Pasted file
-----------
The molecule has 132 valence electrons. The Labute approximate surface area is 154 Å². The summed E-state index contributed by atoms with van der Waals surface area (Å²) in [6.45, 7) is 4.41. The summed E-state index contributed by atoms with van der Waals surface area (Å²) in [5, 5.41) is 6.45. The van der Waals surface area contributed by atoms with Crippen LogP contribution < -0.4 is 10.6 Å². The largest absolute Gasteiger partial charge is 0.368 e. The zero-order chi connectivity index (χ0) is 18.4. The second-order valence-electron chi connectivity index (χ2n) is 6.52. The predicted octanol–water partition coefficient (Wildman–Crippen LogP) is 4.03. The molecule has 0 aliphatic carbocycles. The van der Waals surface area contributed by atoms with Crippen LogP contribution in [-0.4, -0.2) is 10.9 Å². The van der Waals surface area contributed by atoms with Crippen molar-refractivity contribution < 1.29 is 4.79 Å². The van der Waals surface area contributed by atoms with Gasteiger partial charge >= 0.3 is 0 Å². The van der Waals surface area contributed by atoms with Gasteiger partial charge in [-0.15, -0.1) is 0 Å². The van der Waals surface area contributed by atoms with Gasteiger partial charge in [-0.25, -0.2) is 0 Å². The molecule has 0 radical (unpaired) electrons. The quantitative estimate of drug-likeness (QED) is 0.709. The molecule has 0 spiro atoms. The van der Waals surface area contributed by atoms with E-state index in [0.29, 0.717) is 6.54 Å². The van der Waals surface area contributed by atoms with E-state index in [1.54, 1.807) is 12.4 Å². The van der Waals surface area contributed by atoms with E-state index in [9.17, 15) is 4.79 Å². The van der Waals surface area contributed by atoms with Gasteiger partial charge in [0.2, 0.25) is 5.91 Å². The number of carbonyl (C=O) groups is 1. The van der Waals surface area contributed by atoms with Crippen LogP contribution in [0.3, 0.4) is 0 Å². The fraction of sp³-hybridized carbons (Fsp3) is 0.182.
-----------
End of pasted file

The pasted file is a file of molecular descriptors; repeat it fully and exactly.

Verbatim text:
The molecule has 132 valence electrons. The Labute approximate surface area is 154 Å². The summed E-state index contributed by atoms with van der Waals surface area (Å²) in [6.45, 7) is 4.41. The summed E-state index contributed by atoms with van der Waals surface area (Å²) in [5, 5.41) is 6.45. The van der Waals surface area contributed by atoms with Crippen LogP contribution < -0.4 is 10.6 Å². The largest absolute Gasteiger partial charge is 0.368 e. The zero-order chi connectivity index (χ0) is 18.4. The second-order valence-electron chi connectivity index (χ2n) is 6.52. The predicted octanol–water partition coefficient (Wildman–Crippen LogP) is 4.03. The molecule has 0 aliphatic carbocycles. The van der Waals surface area contributed by atoms with Crippen LogP contribution in [-0.4, -0.2) is 10.9 Å². The van der Waals surface area contributed by atoms with Crippen molar-refractivity contribution < 1.29 is 4.79 Å². The van der Waals surface area contributed by atoms with Gasteiger partial charge >= 0.3 is 0 Å². The van der Waals surface area contributed by atoms with Gasteiger partial charge in [-0.15, -0.1) is 0 Å². The van der Waals surface area contributed by atoms with Gasteiger partial charge in [-0.25, -0.2) is 0 Å². The molecule has 0 radical (unpaired) electrons. The quantitative estimate of drug-likeness (QED) is 0.709. The molecule has 0 spiro atoms. The van der Waals surface area contributed by atoms with E-state index in [0.29, 0.717) is 6.54 Å². The van der Waals surface area contributed by atoms with E-state index in [1.54, 1.807) is 12.4 Å². The van der Waals surface area contributed by atoms with E-state index in [9.17, 15) is 4.79 Å². The van der Waals surface area contributed by atoms with Gasteiger partial charge in [0.2, 0.25) is 5.91 Å². The number of carbonyl (C=O) groups is 1. The van der Waals surface area contributed by atoms with Crippen LogP contribution in [0.3, 0.4) is 0 Å². The fraction of sp³-hybridized carbons (Fsp3) is 0.182.